I thought the following article was kind of neat. If you're

interested in attracting lots of honey bee's when you're gardening

(perhaps you have a hive or 2), you might find this helpful. ~liss

Bees Have Favorite Color

By Charles Q. Choi, Special to LiveScience

posted: 19 June 2007 10:38 pm ET

There might actually be a useful purpose for having a favorite color—

at least if you're a bee.

The favorite color of the buff-tailed bumblebee (Bombus terrestris),

violet in its case, could help it find more sweet nectar, scientists

now find.

Researchers took bees that had never seen real flowers from nine

southern Germany bumblebee colonies and exposed them to violet or

blue artificial flowers in the lab. The investigators found these

bees—one of the most numerous bumblebee species in Europe—often

prefer violet to blue, seemingly innately.

The scientists then let bumblebees from the same colonies forage for

nectar from real flowers in their natural habitat. The violet flowers

where the bees dwell produced far more nectar than the next most

rewarding flower color, blue. So bee colonies that preferred violet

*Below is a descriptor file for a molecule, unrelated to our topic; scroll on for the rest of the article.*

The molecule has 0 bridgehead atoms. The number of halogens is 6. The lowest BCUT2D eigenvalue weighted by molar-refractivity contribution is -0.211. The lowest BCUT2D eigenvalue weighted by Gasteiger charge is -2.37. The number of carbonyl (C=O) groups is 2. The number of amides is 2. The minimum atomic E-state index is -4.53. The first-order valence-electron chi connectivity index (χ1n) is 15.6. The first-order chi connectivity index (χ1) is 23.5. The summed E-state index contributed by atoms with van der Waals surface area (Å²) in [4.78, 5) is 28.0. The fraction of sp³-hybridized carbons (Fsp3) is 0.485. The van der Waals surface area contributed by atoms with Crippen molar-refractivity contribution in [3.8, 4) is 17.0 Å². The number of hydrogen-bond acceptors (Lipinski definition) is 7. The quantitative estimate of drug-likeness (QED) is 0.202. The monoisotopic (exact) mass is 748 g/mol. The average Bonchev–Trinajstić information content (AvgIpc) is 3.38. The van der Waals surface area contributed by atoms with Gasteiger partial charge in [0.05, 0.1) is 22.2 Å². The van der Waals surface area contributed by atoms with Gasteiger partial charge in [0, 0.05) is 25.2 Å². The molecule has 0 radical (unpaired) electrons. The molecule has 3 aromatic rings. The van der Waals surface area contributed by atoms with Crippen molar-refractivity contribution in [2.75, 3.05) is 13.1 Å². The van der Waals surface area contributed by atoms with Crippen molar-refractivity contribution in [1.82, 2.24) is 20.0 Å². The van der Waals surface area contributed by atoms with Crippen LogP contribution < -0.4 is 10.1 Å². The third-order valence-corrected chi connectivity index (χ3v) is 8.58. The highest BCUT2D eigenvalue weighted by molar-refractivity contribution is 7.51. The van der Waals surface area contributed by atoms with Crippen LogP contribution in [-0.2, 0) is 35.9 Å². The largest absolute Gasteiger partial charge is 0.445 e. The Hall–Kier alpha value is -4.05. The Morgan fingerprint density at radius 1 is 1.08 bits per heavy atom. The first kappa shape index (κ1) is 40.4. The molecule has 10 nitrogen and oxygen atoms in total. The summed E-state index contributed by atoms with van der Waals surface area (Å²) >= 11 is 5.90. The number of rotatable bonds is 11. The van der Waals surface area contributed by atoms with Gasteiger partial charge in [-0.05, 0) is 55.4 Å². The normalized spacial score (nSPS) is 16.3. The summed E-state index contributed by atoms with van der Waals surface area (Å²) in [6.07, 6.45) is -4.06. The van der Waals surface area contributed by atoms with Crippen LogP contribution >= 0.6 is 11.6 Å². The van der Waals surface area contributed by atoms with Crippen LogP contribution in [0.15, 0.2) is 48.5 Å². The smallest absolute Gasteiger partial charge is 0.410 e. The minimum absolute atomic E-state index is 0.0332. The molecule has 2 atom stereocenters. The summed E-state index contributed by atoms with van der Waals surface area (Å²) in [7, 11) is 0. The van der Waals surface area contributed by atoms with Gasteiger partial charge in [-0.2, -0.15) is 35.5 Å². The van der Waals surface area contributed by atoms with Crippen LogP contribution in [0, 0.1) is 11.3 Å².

harvested more nectar, findings detailed in the June 20 issue of the

journal PLoS ONE.

"If you talk with friends, everyone has favorite colors, and now we

find these might actually be useful," said researcher Nigel Raine, a

University of London evolutionary ecologist.

Past research has shown animals often have favorite colors, smells

and other signals when it comes to choosing a mate, but little

research has been carried out concerning how such sensory preferences

affect searches for food. These new findings suggest the bumblebees

developed their favorite color over time to coincide with the most

nectar-rich flowers available. Indeed, violet or blue flowers are

often the most rewarding flower colors in many habitats.

The work could have implications for other species, "with inbuilt

sensory biases helping out inexperienced animals," Raine

suggested. "We might expect monkey species living in thick forest to

prefer reddish colors to help them to find ripe fruits against the

predominantly green background."

Article from LiveScience.com